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El. B. By hoarie Nereus wrincled looke,
And the Carpathian wizards hooke,
2 Bro. By scalie Tritons windinge shell,
And ould sooth-saying Glaucus spell,
El. B. By Lewcotheas lovely hands,
And hersonne that rules the strands,
By Thetis tinsel-slipper'd feete,
And the songs of Sirens sweete,
By dead Parthenopes deare tombe,
And fayer Ligeas golden combe,
Wherewith she sitts on diamond rocks,
Sleekinge her soft allureinge locks,
By all the mimphes of nightly daunce,
Vpon thy streames with wille glaunce,
Rise, rise, and heave thy rosie head,
From thy corall paven bed,
And bridle in thy headlonge wave, .
Till thou our summons answered have.
Listen, and save. -

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The invocations, assigned to the Brothers in the receding lines, are recited by the Spirit alone in all other copies of the poem. It is probable, that at Ludlow Castle, this part of the poem was sung; the four first lines perhaps as a troo; the rest by each performer separately. Ver. 893. Thick set with agate, and the azur'd sheene. Shakespeare has the “azur'd vault,” Tempest, A. v. S. i. And Greene, the “atur'd skye.” Never too late, 1616, P. ii. p. 46. But Milton's own word is azurn. See the Note on Com. v. 893. Ver. 897. Thus I rest my printles feete Ore the couslips head. Ver, 907. Of vinblest inchaunters vile, Ver. 911. Thus I sprinkle on this brest. Stage-direction after v. 937. “Songe ends.” Ver. 938. El. Br. Come, Sister, while Heav'n lends vs grace, Let vs fly this cursed place, &c. Dem. I shal be your faithfull guide Through this gloomie covert wide, &c. Wer, 951. All the swaynes that neere abide, With jiggs and rural daunce resorte; Wee shall catch them at this sporte,

&c. El. B. Come, let vs hast, the starrs are high, But night sitts monarch yet in the mid skye, The Spirit again is the sole speaker of the nineteen preceding lines in the printed copy. Stage-direction. “The Sceane changes, then is presented Ludlowe towne, and the President's Castle; then come in Countrie daunces and the like, &c. towards the end of these sports the demon with the 2 brothers and the ladye come in.” Then

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Now my taskeis smoothly done,
I can flye, or I can run
Quickly to the earthe's greene end,
Where the bow’d welkin slow doeth bend,
And from thence can soare as soone
To the corners of the Moone.

Mortalls, that would follow me,
Love vertue; she alone is free :
She can teach you how to clyme
Higher than the sphearie chime!
Or if vertue feeble were,
Heven itselfe would stoope to her.

The Epilogue, in this manuscript, has not the thirty-six preceding lines, which are in the printed copies. Twenty of then, however, as we have seen, open the drama. Like the Cambridge manuscript, this manuscript does not exhibit what, in the printed copies, relates to Adonis, and to Cupid and Psyche. The four charming verses also, which follow v. 983 in the printed copy, are not in the *i;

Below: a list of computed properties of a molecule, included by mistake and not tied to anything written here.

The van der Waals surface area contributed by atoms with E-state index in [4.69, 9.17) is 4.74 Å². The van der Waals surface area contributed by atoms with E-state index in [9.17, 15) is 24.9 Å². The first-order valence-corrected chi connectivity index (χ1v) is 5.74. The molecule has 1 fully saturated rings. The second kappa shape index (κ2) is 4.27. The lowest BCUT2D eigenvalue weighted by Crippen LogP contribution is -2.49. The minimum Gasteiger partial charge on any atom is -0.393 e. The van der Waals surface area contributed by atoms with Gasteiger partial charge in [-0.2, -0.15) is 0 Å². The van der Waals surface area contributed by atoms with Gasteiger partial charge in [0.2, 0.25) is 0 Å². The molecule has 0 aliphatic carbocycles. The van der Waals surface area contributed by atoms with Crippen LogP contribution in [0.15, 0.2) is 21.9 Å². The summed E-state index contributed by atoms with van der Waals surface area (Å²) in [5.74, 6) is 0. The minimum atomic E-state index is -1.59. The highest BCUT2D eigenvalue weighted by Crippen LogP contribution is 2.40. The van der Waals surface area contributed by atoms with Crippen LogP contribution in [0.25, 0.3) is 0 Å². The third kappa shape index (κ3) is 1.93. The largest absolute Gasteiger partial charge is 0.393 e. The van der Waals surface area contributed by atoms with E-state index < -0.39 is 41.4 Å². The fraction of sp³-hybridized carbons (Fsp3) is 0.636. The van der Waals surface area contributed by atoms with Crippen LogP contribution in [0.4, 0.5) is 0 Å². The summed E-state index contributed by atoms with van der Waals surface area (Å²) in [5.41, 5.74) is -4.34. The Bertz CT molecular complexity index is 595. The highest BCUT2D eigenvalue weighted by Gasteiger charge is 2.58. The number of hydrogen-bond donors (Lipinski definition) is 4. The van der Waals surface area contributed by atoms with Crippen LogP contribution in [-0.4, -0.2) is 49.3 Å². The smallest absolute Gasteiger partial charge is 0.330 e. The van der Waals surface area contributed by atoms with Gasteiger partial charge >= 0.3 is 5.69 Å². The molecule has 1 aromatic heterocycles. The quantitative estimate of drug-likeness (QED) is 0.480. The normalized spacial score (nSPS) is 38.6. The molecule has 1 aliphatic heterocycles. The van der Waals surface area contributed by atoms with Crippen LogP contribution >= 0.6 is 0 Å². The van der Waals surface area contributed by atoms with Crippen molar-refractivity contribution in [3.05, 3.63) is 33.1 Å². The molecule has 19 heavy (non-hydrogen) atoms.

O Nightingale, that on yon bloomy spray
Warblest at eve, when all the woods are still:
Thou with fresh hope the lover's heart dost fin,
While the jolly Hours lead on propitious May.
Thy liquid notes that close the eye of day,
First heard before the shallow cuckoo's bill,
Portend success in love; O, if Jove's will
Have link'd that amorous power to thy softlar,
Now timely sing, ere the rude bird of hate
Foretel my hopeless doom in some grove migh;
As thou from year to year hast sung too late
For my relief, yet hadst no reason why -
Whether the Muse, or Love, call thee his thate,
Both them I serve, and of their trainami.

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Lady, that in the prime of earliest youth [green,
Wisely hast shunn'd the broad way and the
And with those few art eminently seen,
That labour up the hill of heavenly truth,
The better part with Mary and with Ruth
Chosen thou hast; and they that overween,
And at thy growing virtues fret their spleen,
No anger find in thee, but pity and ruth.
Thy care is fix’d, and zealously attends
To fill thy odorous lamp with deeds of light,
And hope that reaps not shame. Therefore be
sure [friends
Thou, when the bridegroom with his feastful
Passes to bliss at the mid hour of night, -
Hast gain'd thy entrance, Virgin wise and

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Daughter to that good earl, once president
Of England's council and her treasury,
Who liv'd in both, unstain'd with gold or fee,
And left them both, more in himself content,
Till sad the breaking of that parliament
Broke him, as that dishonest victory
At Chaeronea, fatal to liberty,
Kill'd with report that old man eloquent.
Though later born than to have known the days,
Wherein your father flourish'd, yet by you,
Madam, methinks, I see him living yet ;
So well your words his noble virtues praise,
That all both judge you to relate them true,
And to possess them, honour'd Margaret.

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Ver. 1. Daughter to that good earl, She was the daughter of sir James Ley, whose singular learning and abilities raised him through all the great posts of the law, till he came to be made earl of Malborough, and lord higi, treasurer, and lord president of the council to king James I. He died in an advanced age; and Milton attributes his death to the breaking of the parliament; and it is true that the parliament was dissolved the 10th of March 1628–9, and he died on the 14th of the same month. He left several sons and daughters; and the lady Margaret was married to captain Hobson of the Isle of Wight. It appears from the accounts of Milton's life, that in 1643 he used frequently to visit this lady and her husband; about which time we may suppose this sonnet to have been composed. Ver. 1. A book was terit of late call'd Tetrachordon,] This elaborate discussion, unworthy in many respects of Milton, and in which much acuteness of argument, and comprehension of reading, were idly thrown away, was received with contempt, or rather ridicule, as we learn om Howel's Letters. A better proof that it was treated with neglect, is, that it was attacked

by two nameless and obscure writers ouly; one

XII. , , on THE SAME.

I did but prompt the age to quit their clogs
By the known rules of ancient liberty,
When straight a barbarous noise environs me
Of owls and cuckoos, asses, apes, and dogs:
As when those hinds that were transform'd to
frogs -
Rail'd at Latona's twin-born progeny,
Which after held the Sun and Moon in fee.